* “I don’t know if I’ve mentioned this to you, but you’ll need to cover your head and your butt,” wrote Sonya in an email, a week before our proposed trip to Shiraz in Iran. I was about to mail a droll reply about how my low-rise jeans weren’t all that low, when she sent me a link to the dress code for tourists in Iran.
The idea of a dress code for tourists in itself seemed remarkable. And then the thought of wearing headscarves and full-sleeved, butt-covering tunics felt a bit archaic and chauvinistic, even. Gaurav, the sole male presence in our 5-member troop, attempted to console us by declaring, “I totally understand. Even I can’t wear my cutoff trousers.”
* Apparently, no one in Dubai covers their butts. I combed every store in Lamcy Plaza and could barely find a top long enough to disguise the (rather unmistakable) fact that I have a butt. I somehow managed to cobble together a wardrobe for the 4-day trip. But when I reached the airport, 4 pairs of eyes zeroed in on the two exposed inches of denim-clad gluteus maximus. When clenching or shirt-tugging didn’t work, Sonia pulled out the ‘emergency robe’. My first thought was that it looked like a bathrobe. But it did an admirable job of not only obscuring my posterior, but also every other non-linear shape neck below.
* “What happens if you don’t wear the proper attire in Iran,” I timidly asked Heeba, the American-born, Dubai-based Iranian in our group. “You go to jail,” she said, with utmost seriousness. “You must understand, it’s not a custom, it’s a law.” I pulled the bathrobe around me tighter.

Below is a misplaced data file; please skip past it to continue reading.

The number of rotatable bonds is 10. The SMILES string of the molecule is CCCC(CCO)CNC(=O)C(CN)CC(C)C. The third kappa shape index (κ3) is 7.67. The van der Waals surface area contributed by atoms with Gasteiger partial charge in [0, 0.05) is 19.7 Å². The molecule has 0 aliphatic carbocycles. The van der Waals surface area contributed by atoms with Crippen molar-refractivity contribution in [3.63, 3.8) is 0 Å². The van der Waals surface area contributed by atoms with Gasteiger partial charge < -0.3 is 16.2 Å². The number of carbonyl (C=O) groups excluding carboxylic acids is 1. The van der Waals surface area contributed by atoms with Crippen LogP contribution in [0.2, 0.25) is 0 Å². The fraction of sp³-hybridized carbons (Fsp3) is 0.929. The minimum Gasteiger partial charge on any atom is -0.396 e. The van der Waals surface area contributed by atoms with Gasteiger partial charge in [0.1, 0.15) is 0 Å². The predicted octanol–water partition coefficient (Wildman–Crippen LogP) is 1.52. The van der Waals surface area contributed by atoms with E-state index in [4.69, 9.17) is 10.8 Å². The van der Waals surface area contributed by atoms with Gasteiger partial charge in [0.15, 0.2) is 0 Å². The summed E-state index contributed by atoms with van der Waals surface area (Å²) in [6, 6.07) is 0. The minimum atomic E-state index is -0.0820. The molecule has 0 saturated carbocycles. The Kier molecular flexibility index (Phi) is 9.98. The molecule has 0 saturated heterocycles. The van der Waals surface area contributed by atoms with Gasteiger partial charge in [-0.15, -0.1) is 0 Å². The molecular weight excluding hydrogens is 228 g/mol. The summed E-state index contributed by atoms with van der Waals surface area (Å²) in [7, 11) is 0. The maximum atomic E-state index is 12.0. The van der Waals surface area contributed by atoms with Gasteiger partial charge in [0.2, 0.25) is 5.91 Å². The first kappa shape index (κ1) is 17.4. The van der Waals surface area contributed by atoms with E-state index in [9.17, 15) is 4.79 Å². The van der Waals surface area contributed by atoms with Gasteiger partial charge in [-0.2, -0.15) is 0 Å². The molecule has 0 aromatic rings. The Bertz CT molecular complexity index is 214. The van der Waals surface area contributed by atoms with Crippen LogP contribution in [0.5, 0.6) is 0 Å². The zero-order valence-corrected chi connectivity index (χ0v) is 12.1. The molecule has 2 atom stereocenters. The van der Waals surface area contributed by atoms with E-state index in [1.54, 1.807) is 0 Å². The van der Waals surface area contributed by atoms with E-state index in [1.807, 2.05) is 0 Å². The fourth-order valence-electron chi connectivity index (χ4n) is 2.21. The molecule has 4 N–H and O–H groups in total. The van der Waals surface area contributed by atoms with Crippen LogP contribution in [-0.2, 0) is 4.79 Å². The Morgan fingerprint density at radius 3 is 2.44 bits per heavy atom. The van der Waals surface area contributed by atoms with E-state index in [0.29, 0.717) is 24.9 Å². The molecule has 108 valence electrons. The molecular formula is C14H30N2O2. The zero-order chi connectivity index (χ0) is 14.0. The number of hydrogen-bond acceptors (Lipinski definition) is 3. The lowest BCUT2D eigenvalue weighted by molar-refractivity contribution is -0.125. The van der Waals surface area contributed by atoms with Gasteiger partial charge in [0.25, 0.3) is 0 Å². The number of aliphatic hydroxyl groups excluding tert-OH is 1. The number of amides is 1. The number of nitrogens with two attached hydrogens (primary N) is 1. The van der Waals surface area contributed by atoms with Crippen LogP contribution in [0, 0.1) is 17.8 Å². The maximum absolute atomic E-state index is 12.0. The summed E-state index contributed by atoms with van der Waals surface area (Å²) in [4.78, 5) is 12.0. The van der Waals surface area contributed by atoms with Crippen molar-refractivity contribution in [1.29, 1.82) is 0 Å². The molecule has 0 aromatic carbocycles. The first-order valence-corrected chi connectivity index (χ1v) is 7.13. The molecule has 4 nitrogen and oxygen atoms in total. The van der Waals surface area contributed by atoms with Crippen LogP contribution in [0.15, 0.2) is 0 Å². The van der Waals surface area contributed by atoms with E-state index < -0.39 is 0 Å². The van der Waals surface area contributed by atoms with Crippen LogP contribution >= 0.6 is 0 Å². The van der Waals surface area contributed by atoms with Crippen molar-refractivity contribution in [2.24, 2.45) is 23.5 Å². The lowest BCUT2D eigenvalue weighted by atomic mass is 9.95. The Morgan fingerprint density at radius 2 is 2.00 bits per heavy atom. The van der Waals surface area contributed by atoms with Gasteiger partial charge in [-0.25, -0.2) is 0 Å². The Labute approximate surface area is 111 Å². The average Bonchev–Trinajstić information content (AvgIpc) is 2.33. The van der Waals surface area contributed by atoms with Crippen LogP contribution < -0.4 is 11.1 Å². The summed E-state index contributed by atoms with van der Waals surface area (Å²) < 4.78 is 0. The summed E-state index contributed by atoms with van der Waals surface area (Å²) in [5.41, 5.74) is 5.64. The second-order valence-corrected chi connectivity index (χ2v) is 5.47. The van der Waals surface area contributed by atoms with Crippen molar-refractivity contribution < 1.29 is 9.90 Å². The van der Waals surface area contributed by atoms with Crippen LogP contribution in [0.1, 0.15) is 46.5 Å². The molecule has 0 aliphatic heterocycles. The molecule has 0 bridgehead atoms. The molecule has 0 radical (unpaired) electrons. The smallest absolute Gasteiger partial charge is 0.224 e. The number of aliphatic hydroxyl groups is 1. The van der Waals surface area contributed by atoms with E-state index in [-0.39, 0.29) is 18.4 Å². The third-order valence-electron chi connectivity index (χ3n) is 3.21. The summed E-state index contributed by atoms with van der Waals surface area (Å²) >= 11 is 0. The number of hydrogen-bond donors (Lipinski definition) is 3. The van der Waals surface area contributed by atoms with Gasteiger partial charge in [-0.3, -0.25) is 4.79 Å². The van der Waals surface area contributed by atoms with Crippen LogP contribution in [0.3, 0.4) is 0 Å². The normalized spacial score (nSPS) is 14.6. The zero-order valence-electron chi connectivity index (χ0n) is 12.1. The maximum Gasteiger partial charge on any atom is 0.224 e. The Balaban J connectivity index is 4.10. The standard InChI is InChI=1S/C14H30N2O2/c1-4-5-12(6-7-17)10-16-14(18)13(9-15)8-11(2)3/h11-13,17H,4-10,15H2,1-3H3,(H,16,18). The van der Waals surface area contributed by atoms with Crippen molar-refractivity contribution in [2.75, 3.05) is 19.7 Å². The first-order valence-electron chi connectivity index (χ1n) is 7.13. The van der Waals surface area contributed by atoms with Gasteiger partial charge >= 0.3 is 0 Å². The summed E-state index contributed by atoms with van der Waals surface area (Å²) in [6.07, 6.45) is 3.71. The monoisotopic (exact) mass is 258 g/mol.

Anachronistic, chauvinistic or whatever else Iran may be, I had made the choice to visit. And I didn’t have to agree with the rules, I decided. I just had to go along. So when the plane touched down at Shiraz International Airport, like every other female tourist on the flight, I patted my headscarf into place and disembarked.
* ‘Iranian Cultural Heritage Handicrafts and Tourism Organisation would be highly grateful if you could kindly fill the following form and hand it over to the officials’ – read the flimsy yellow flyer we were handed at the airport. One of the few perks of being an Indian travelling to Iran was the Visa On Arrival status. But this form seemed a bit too informal for an officious document.
Apparently, it was. On filling of yellow flyer, one was handed a handwritten slip with visa fees, which had to be paid at another counter, following which another more officious-looking form had to be filled and handed over along with passports for the visa to be processed.
“How much time?” we asked the polite but harried staff on duty. “One hour at least,” he said, with an excessive emphasis on the last two words. “Maybe they’ve never had so many tourists visiting,” whispered Heeba.
* I expected to see beady-eyed, long-bearded officials skulking around the airport, looking out for inappropriate attire or manners, but most of the staff – all male, incidentally – seemed unconcerned, a bit bored, even. They didn’t even raise an eyebrow when a gaggle of kids from the French tourists’ troupe proceeded to knock down the stands while playing a boisterous game of tag. A little reassured, I sank into the airport chairs and nodded off a bit.
Two hours later, and just seconds before the next international flight arrived into Shiraz, we were handed our passports and visas.
* WELCOME TO SHIRAZ, said the banner just above the exit.
Coming next: Day 1 - The ruins of Persepolis